So, I am reading Brothers Karamozov. I withheld reading Russian literature until now (my 40s), feeling, well, inadequate to the task. I have also not read A La Recherche du Temps Perdu (Proust) for the same reasons, and am reluctant to dive in even yet to that work. Maybe when I'm 50.
It so happens that I also came to the Orthodox Christian faith, which is fortunate for I'm afraid much would be lost in not having been exposed to the living Orthodox faith prior to picking up Dostoyevsky's great work.
Being in the midst of this reading, and watching from the sidelines the various skirmishes on the internet about what is, and what is not, appropriately Orthodox (something those of us on the North American continent particularly struggle with, I think, for we have few, if any, inherent Orthodox reference cultures of our own unless brought with us recently from foreign lands; moreover, we tend to be navel gazers like the rest of our society ["and how does that make you feel, Mr. X?"]), I have been thinking about some of the things we North American Orthodox take for granted as "Authentically Orthodox(tm)" that hardly more than a century ago might have been quite open to debate.
In the Bros. K., for example, there is a recurring theme about the then-current debate among monastics and other Russians about the idea of an "Elder" or Staretz
even being properly Orthodox:"Authorities on the subject assert that the institution of 'elders' is of recent date, not more than a hundred years old in our monasteries, though in the [O]rthodox East, especially in Sinai and Athos, it has existed over a thousand years. It is maintained that it existed in ancient times in Russia also, but through the calamaties which overtook Russia--the Tartars, civil war, the interruption of relations with the East after the destruction of Constantinople--this institution fell into oblivion. It was revived among us towards the end of the last century by one of the great 'ascetics,' as they called him, Paissy Velitchkovsky, and his disciples. But to this day it exists in few monasteries only, and has sometimes been almost persecuted as an innovation in Russia.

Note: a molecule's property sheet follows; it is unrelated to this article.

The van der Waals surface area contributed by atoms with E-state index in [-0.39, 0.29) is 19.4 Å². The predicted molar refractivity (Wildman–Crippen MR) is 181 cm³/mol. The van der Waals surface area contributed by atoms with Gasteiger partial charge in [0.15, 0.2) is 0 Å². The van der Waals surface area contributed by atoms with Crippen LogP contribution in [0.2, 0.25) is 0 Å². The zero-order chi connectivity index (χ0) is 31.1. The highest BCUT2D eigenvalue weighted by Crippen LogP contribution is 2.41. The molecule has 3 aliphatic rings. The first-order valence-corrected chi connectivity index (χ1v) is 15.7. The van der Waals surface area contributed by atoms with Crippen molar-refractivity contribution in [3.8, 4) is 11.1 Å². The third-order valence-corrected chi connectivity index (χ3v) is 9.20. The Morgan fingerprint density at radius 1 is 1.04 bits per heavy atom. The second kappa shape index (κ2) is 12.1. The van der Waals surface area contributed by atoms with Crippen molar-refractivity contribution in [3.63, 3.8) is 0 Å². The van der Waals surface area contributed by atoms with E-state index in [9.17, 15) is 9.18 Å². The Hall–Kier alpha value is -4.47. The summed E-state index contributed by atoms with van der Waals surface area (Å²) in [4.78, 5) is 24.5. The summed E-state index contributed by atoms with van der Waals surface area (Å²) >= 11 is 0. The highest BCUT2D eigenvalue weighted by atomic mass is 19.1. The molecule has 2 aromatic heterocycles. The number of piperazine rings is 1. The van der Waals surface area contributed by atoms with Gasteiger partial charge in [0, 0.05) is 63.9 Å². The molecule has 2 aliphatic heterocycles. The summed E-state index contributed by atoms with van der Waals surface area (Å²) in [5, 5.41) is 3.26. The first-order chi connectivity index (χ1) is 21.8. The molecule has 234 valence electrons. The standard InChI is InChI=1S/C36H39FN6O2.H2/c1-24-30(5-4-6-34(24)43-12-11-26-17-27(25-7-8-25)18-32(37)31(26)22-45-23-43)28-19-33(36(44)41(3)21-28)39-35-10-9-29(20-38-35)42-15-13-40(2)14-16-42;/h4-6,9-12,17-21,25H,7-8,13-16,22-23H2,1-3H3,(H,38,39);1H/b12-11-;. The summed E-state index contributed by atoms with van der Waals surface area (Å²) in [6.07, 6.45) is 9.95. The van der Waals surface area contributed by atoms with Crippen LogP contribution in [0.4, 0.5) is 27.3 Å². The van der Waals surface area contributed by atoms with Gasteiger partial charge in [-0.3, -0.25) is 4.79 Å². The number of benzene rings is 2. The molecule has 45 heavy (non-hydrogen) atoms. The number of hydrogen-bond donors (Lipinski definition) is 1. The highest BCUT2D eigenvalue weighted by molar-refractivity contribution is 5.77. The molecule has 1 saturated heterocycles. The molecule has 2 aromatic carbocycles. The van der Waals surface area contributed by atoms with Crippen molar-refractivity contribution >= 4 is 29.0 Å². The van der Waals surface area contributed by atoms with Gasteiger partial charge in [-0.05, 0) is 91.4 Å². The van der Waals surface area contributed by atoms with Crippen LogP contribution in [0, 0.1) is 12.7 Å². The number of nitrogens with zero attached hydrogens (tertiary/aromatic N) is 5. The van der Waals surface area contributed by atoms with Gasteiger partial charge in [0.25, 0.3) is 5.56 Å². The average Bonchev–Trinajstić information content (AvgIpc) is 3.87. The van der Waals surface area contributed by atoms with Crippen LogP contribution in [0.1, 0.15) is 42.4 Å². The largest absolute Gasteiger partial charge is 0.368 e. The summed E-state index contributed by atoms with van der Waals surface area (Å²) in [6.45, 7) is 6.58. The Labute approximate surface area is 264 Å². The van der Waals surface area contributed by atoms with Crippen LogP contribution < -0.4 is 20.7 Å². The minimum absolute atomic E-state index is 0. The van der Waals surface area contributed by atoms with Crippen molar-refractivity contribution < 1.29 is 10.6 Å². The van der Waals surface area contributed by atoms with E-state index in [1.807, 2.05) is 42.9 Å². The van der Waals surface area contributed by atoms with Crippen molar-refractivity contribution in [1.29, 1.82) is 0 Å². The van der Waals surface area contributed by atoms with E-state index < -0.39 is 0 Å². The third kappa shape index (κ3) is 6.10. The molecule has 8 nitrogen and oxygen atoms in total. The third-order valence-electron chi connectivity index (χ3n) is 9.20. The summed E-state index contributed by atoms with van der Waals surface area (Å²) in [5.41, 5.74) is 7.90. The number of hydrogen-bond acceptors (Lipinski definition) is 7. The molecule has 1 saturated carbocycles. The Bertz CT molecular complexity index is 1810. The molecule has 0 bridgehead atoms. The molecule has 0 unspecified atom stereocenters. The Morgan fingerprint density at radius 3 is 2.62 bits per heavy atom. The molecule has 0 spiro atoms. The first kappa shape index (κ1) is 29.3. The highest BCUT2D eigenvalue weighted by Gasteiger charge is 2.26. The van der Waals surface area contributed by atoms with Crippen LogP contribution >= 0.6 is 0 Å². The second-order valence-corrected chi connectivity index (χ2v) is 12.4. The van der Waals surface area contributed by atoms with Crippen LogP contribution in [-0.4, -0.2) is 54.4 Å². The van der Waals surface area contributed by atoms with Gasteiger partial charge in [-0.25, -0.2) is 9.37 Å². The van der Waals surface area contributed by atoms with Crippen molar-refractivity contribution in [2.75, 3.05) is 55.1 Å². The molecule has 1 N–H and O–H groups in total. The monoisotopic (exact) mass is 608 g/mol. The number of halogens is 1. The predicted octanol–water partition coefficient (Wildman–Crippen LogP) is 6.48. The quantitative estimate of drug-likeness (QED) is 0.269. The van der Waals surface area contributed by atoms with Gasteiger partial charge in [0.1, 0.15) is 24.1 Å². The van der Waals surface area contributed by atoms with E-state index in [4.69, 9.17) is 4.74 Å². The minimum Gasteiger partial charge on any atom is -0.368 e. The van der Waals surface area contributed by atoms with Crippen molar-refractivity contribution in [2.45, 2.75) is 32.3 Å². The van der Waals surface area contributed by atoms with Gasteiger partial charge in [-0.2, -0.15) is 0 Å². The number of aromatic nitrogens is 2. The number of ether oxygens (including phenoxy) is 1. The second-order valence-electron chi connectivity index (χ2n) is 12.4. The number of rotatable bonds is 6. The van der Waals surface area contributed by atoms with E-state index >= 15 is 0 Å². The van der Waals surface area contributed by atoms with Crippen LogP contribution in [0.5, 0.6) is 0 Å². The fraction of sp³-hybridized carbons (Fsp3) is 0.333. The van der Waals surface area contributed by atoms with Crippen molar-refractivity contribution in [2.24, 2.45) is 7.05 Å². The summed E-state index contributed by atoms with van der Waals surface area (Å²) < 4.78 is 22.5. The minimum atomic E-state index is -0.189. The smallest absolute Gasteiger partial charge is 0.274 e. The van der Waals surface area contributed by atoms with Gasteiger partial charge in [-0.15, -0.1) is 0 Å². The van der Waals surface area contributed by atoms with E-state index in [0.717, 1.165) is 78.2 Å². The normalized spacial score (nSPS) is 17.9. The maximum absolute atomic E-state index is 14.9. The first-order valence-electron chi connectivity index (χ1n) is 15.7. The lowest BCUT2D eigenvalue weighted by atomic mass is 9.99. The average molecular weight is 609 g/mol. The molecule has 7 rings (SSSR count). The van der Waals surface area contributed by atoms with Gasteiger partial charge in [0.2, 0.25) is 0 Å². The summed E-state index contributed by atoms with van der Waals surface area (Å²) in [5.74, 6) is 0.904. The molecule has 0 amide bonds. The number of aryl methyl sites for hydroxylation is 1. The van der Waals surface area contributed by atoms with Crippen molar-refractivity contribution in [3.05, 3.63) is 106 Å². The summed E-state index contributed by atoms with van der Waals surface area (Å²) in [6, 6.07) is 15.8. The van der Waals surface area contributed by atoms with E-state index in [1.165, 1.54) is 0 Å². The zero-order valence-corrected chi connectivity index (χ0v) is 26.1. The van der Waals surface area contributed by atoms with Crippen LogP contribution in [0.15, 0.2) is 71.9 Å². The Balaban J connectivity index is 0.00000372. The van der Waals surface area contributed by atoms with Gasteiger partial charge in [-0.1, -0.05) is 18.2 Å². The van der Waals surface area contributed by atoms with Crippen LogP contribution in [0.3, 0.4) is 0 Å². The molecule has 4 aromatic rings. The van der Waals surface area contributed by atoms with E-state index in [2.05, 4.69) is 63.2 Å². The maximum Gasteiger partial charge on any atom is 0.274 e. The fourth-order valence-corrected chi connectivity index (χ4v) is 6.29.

. . .
"Meantime the elders immediately began to be highly esteemed among the people. Masses of the ignorant people as well as men of distinction flocked, for instance, to the elders of our monastery to confess their doubts, their sins, and their sufferings, and ask for counsel and admonition. Seeing this, the opponents of the elders declared that the sacrament of confession was being arbitrarily and frivolously degraded, though the continual opening of the heart tot he elder by the monk or the layman had nothing of the character of the sacrament."
- Bros. K., in Chapter Entitled: Elders (Garrett Trans.)
". . . several different causes were simultaneously at work, one of which was the deeply rooted hostility to the institution of elders as a pernicious innovation, an antipathy hidden deep in the heart of many of the monks."
- Bros. K., in Chapter Entitled: The Breath of Corruption (Garrett Trans.)
Clearly Dostoyevsky sought to describe life in Russia, and the political and social milieu in approximately his own time, and one could posit that these views on the authenticity of Elders were, in fact, in debate in the mid- to late-1800s in Russia, whatever the provenance in Athos, Antioch, and North Africa.
C.S. Lewis, in his introduction to St. Athanasius' great work On the Incarnation, notes that one of the values of reading history and paying attention to our elders is that (I highly paraphrase here) probably those we tend to agree with and those on whom history has adjudged profoundly evil or wrong, shared certain assumptions and worldview about a great many things that they would simply not debate, for all their differences.